To make the price of a web service more attractive to potential buyers, you may want to consider pricing your web services on a per-use basis. You might, for example, bill a company 10 cents each time a program calls a service. To do so, you can implement a database that tracks the web service’s use on a license-key basis.
Depending on the billing model you choose, you might simply bill companies at the end of each month for each web service use. Second, you might ask companies to prepay for a specific number of uses. For example, you might require that a company pay a $50 deposit. Your software, in turn, would provide the company with 500 accesses to the service (based on the company’s license key). Then, each time the company calls one of the web service methods, your code can simply decrement the use counter. Later, after the company’s use count reaches a specific threshold, the web service can bill the company again in order to increase the company’s use count.
The PayPerUse web service in Listing 15.19 uses the XML file Users.xml to create a DataSet. The file’s contents are shown in Listing 15.18.
Listing 15.18 Users.xml
<?xml version="1.0" standalone="yes"?> <DataSet> <Table> <Key>AAAA0000</Key> <RemainingCalls>4</RemainingCalls> </Table> <Table> <Key>AAAA0001</Key> <RemainingCalls>2</RemainingCalls> </Table> </DataSet>
As you can see, the file specifies a license key number and the key’s remaining number of invocations. Before the requested method performs its processing, the code first examines the Remaining Calls field to determine the number of invocations the user has remaining. If the number is 0, the method generates an exception. Otherwise, the method decrements the count by 1 and performs the corresponding processing. In this case, the Demo method simply returns the string “Hello, world” if the user has not exceeded his allowed function invocations. Again, to run this web service, you must use IIS to enable Write permission on the folder that contains the file and then you must use Explorer to set the file’s permission to Write access for everyone.
To create the web service, perform these steps:
Within Visual Studio .NET, select the File menu New Project option. Visual Studio .NET will display the New Project dialog box.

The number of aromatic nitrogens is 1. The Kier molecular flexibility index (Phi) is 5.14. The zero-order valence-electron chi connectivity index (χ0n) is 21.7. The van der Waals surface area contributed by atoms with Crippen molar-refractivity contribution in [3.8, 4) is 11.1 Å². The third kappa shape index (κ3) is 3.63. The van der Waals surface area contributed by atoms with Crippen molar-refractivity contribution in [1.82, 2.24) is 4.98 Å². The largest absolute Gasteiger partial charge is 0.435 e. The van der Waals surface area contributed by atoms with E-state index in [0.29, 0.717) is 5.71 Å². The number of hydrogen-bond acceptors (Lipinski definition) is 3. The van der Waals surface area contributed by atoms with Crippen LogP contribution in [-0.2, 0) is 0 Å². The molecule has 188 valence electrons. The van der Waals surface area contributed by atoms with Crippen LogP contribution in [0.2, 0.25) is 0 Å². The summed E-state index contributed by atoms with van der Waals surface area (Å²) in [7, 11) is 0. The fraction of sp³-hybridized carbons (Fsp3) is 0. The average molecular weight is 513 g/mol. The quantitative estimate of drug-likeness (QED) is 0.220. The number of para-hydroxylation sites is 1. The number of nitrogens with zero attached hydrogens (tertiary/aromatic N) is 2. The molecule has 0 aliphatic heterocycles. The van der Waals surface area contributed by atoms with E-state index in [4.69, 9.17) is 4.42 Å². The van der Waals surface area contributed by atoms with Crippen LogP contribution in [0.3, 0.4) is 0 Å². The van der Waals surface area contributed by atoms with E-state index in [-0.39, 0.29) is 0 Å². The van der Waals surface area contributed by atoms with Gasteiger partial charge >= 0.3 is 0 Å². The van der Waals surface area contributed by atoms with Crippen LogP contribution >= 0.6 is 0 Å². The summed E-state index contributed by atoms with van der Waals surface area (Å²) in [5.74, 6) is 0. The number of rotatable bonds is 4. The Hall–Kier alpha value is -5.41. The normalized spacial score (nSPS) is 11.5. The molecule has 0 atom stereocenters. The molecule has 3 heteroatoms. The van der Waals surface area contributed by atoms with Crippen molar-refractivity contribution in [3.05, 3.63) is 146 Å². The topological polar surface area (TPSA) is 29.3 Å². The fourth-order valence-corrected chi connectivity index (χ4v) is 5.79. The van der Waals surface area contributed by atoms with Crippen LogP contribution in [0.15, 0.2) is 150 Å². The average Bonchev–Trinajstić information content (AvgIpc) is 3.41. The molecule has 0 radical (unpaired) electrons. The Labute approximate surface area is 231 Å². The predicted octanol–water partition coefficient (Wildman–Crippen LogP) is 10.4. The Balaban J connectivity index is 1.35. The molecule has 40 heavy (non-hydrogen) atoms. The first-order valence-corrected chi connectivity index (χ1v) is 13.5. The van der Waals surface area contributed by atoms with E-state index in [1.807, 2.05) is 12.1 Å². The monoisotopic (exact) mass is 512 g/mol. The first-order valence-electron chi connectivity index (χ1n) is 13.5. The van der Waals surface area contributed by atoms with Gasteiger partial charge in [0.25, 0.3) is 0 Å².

Within the New Project dialog box Project Types list, click Visual Basic Projects. Then, within the Templates field, click ASP.NET Web Service. Finally, within the Location field, specify the folder within which you want to store the program and the program name PayPerUse. Select OK. Visual Studio .NET will display a page onto which you can drag and drop the service’s components.
Select the View menu Code option. Visual Studio .NET will display the program’s source code. Within the source code add the program statements in Listing 15.19.
Listing 15.19 PayPerUse.asmx.vb
Public Function GetCount(ByVal Key As String, ByVal DataFile As _ Ä String) As Integer Try Dim DataSetObj As New DataSet() DataSetObj.ReadXml(DataFile) Dim Result As Integer = 0 Dim I As Integer For I = 0 To DataSetObj.Tables(0).Rows.Count - 1 If (Key = DataSetObj.Tables(0).Rows(I).Item("Key")) Then Result = DataSetObj.Tables(0).Rows(I).Item("RemainingCalls") If (Result > 0) Then DataSetObj.Tables(0).Rows(I).Item("RemainingCalls") = _ Ä Result - 1 DataSetObj.WriteXml(DataFile) End If End If Next GetCount = Result Catch Ex As Exception Throw Ex End Try End Function <WebMethod()> Public Function Demo(ByVal Key As String) As String Dim Result As String = "" Try If (GetCount(Key, _ "C:\Inetpub\wwwroot\PayPerUse\bin\Users.xml") = 0) Then Throw New Exception("License count is zero") End If Catch Ex As Exception Throw Ex End Try Demo = "Hello, world" End Function
As you can see, the method calls the GetCount function to determine the number of method invocations the user has remaining. The GetCount function, in turn, uses the Users.xml file to create a DataSet object. The function then searches the object for the specified key. If the function matches the key, the function determines the number of calls the corresponding user has remaining. If that number is greater than 0, the function decrements the count and writes the updated DataSet object’s contents back out to the Users.xml file.
Again, for a real-world application, you would use a database as opposed to an XML-based file. However, using an XML-based file in this application lets you quickly test processing similar to that your web service might perform to bill users on a per-use basis.